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Enter a Messenger.
Mes, Madam! Madam!
Cleo. Antony's dead?
Mes. First, Madam, he is well.
Cleo. Why, there's more gold. But, Grrah, mark,
Mes. Good Madam, hear me.
Cleo. Well, go to, I will:
Mes. Will’t please you hear me?
Cleo. I have a mind to strike thee, ere thou speak'st;
Mef. Madam, he's well.
find Antony afterwards, in this Play, boasting of his own Prowess at Phi-
His Sword e'en like a Dancer, while I strook
The lean and wrinkled Cañius; & c. That was the greatelt Action of Antony's Life; and therefore This seems a fine Piece of Flattery, intimating, that his Sword ought to be denominated from that illustrious Battle, in the same manner as modern Heroes in Romance are made to give their Swords pompous Names.
Mef. And friends with Cæfar.
Cleo. I do not like but yet, it do’s allay
Cleo. For what good turn?
[Strikes him down. Mes. Good Madam, patience. Cleo. What say you?
[Strikes him. Hence, horrible villain, or I'll spurn thine eyes Like balls before me; I'll unhair thy head:
[She hales him up and down. Thou shalt be whipt with wire, and stew'd in brine, Smarting in lingring pickle.
Mes. Gracious Madam,
Cleo. Say, 'tis not so, a Province I will give thee,
(27) Free, Madam! no ; I have made no such Sport.] I don't know how to account for this odd Piece of Negligence in Mr. Pope. 'Tis true, this is the Reading in Mr. Rowe's Edition: and there are many Indances to suspect, that he implicitly follow'd the Steps of that Editor, without collating the Copies of better Authority. The elder Folio's both read plainly, as I have reform'd the Text.
Mef. He's married, Madam.
[Draws a dagger. Mef. Nay, then I'll run: What mean you, Madam ? I have made no fault.
[Exit. Char. Good Madam, keep your self within your self, The man is innocent.
Cleo. Some innocents 'scape not the thunderbolt
Char. He is afraid to come.
Cleo. I will not hurt him.
Re-enter the Messenger.
Mes. I have done my duty.
Cleo. Is he married ?
Mes. He's married, Madam.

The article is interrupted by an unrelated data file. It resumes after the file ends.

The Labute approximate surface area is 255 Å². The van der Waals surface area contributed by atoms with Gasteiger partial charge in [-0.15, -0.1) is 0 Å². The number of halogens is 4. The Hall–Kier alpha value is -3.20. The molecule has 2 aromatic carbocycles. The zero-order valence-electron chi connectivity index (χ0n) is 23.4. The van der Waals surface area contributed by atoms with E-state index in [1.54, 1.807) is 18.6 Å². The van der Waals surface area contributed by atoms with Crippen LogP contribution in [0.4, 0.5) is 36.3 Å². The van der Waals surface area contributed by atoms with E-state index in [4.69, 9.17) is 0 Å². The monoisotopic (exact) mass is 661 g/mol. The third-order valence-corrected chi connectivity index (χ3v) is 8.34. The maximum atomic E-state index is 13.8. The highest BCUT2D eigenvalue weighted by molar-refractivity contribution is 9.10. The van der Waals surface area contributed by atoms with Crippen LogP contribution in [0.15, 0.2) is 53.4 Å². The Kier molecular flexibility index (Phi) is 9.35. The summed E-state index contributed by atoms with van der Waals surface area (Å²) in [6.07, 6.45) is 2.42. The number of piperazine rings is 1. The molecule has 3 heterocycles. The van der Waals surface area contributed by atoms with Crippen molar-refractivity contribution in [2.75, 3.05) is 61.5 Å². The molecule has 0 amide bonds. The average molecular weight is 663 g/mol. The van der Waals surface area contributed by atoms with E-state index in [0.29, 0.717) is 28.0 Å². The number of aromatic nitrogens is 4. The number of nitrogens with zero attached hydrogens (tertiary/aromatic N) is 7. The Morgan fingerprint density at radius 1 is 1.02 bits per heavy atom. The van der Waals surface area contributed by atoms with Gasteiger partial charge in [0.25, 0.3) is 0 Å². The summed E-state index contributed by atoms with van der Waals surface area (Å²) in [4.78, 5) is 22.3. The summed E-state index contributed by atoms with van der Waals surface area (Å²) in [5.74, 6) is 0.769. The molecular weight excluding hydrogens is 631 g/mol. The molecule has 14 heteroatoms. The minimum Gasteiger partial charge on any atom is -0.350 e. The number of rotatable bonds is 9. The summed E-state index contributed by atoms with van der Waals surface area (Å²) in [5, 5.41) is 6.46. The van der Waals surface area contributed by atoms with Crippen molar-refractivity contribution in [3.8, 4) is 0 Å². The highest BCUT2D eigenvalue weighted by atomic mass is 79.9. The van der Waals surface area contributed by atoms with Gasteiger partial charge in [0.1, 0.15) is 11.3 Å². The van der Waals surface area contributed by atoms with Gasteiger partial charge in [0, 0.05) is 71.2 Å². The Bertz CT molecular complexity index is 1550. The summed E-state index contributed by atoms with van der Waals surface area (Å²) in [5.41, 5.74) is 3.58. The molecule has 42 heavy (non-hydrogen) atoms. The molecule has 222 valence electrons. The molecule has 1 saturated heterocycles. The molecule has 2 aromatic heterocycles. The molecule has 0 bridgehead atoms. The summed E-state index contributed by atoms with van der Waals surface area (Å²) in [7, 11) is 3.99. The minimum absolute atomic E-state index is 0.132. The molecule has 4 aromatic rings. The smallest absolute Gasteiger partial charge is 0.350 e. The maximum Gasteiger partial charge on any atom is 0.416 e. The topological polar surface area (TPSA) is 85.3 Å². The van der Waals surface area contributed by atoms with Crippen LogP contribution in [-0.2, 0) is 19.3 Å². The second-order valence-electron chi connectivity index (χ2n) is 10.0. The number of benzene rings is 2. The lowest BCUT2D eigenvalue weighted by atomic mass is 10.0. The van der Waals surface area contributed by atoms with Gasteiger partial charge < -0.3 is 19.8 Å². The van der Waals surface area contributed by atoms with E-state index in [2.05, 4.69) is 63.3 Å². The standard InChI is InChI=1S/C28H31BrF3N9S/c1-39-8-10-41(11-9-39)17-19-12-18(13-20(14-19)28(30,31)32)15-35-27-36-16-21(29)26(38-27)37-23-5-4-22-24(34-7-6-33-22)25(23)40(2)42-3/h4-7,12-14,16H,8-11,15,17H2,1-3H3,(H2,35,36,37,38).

Mel. I crave your Highness' pardon.
Mes. Take no offence, that I would not offend you; To punish me for what you make me do,
Seems much unequal: he's married to Ottavia.
Cleo. Oh, that his fault should make a knave of thee, That art not what thou’rt sure of! - Get thee hence, The merchandises, thou haft brought from Rome, Are all too dear for me: Lye they upon thy hand, and be undone by 'em!
Cleo. I am paid for it now: lead me from hence,
[Exeunt. SCENE changes to the Coast of Italy, near
Enter. Pompey and Menas, at one door, with drum and
trumpet : At another, Cæsar, Lepidus, Antony, Eno
barbus, Meçænas, Agrippa, with Soldiers marching: Pom. OUR hostages I have, so have you mine;
And we shall talk before we fight. Cæf. Most meet, That first we come to words; and therefore have we Our written purposes before us fent ; Which, if thou hast consider'd, let us know If ’twill tie up thy discontented sword, And carry back to Sicily much tall youth, That else must perish here.
Pom. To you all three, The Senators alone of this great world, Chief factors for the Gods, I do not know, Wherefore my Father should Revengers want, Having a Son and Friends; since Julius Cæfar, (Who at Philippi the good Brutus ghosted,) There saw you labouring for him. What was it, That mov'd palc Cafus to conspire? and what Made Thee, all-honour'd, honest Roman Brutus, With the arm'd rest, Courtiers of beauteous freedom, To drench the Capitol, (28) but that they would Have One man, but a man? And That is it, Hath made me rig my Navy : At whose burthen The anger'd Ocean foams, with which I meant To scourge th' ingratitude that despiteful Rome Cast on my noble Father.
Cæf. Take your time.
Ant. Thou canst not fear us, Pompey, with thy fails, We'll speak with thee at sea. At land, thou know'ft, How much we do o'er-count thee.
Pom. At land, indeed,
but that they would Have but one Man a Man?] What! were the Conspirators prefam'd to have kill'd Cæsar, because they would have but one Man a Man? What Mock-reasoning is this? If they would have but one Man a Man (i. e. a Man rat' e Boy dv, eminent above, and overtopping all others ;) it was the Height of Cæsar's Ambition to be such a One, and therefore They should rather have let him live. We find Cassius complaining to Brutus of this aspiring Spirit, these Aims at Supremacy, in Cæfar.
When could they say till now, that talk'd of Rome,
That her wide Walls encompass'd but O N E Man? Sure, I think, I pointed out before to Mr. Pope, in my SHAKESPEARE Reffor'd, the true Reading of this Passage, from the two elder Folio's, would he but have embraced it.
but that they would Harse One Man but a Man? i. e. They would have no One aim at arbitrary Power, and a Degree of Preheminence above the rest. What did they kill Cæsar for, but to prevent his aspiring above his fellow Countrymen ?